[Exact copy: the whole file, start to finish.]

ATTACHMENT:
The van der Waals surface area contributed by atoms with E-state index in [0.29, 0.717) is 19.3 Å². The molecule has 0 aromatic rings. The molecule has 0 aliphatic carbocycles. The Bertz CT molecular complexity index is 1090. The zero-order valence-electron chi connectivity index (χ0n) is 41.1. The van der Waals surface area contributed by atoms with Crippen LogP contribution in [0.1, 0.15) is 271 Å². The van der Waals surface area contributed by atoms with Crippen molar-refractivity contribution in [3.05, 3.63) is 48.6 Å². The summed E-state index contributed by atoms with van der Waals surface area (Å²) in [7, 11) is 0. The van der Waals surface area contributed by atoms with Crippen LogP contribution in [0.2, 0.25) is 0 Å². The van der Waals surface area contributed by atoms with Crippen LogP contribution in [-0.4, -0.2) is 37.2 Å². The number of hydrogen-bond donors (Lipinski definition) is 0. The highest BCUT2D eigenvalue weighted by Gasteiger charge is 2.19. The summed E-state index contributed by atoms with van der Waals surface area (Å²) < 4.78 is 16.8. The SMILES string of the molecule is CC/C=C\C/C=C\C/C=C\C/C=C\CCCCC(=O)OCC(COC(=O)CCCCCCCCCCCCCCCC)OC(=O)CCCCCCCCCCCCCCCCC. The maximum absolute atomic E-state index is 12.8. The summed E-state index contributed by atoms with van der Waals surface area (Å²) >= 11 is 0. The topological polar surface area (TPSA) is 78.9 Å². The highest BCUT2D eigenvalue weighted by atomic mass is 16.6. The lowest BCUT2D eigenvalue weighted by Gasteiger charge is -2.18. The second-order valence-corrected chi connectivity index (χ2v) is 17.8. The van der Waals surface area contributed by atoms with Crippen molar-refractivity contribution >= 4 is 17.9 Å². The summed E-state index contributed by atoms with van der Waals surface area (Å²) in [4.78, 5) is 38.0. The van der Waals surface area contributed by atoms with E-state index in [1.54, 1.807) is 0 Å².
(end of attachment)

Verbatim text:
The van der Waals surface area contributed by atoms with E-state index in [0.29, 0.717) is 19.3 Å². The molecule has 0 aromatic rings. The molecule has 0 aliphatic carbocycles. The Bertz CT molecular complexity index is 1090. The zero-order valence-electron chi connectivity index (χ0n) is 41.1. The van der Waals surface area contributed by atoms with Crippen LogP contribution in [0.1, 0.15) is 271 Å². The van der Waals surface area contributed by atoms with Crippen molar-refractivity contribution in [3.05, 3.63) is 48.6 Å². The summed E-state index contributed by atoms with van der Waals surface area (Å²) in [7, 11) is 0. The van der Waals surface area contributed by atoms with Crippen LogP contribution in [0.2, 0.25) is 0 Å². The van der Waals surface area contributed by atoms with Crippen LogP contribution in [-0.4, -0.2) is 37.2 Å². The number of hydrogen-bond donors (Lipinski definition) is 0. The highest BCUT2D eigenvalue weighted by Gasteiger charge is 2.19. The summed E-state index contributed by atoms with van der Waals surface area (Å²) < 4.78 is 16.8. The SMILES string of the molecule is CC/C=C\C/C=C\C/C=C\C/C=C\CCCCC(=O)OCC(COC(=O)CCCCCCCCCCCCCCCC)OC(=O)CCCCCCCCCCCCCCCCC. The maximum absolute atomic E-state index is 12.8. The summed E-state index contributed by atoms with van der Waals surface area (Å²) >= 11 is 0. The topological polar surface area (TPSA) is 78.9 Å². The highest BCUT2D eigenvalue weighted by atomic mass is 16.6. The lowest BCUT2D eigenvalue weighted by Gasteiger charge is -2.18. The second-order valence-corrected chi connectivity index (χ2v) is 17.8. The van der Waals surface area contributed by atoms with Crippen molar-refractivity contribution >= 4 is 17.9 Å². The summed E-state index contributed by atoms with van der Waals surface area (Å²) in [4.78, 5) is 38.0. The van der Waals surface area contributed by atoms with E-state index in [1.54, 1.807) is 0 Å².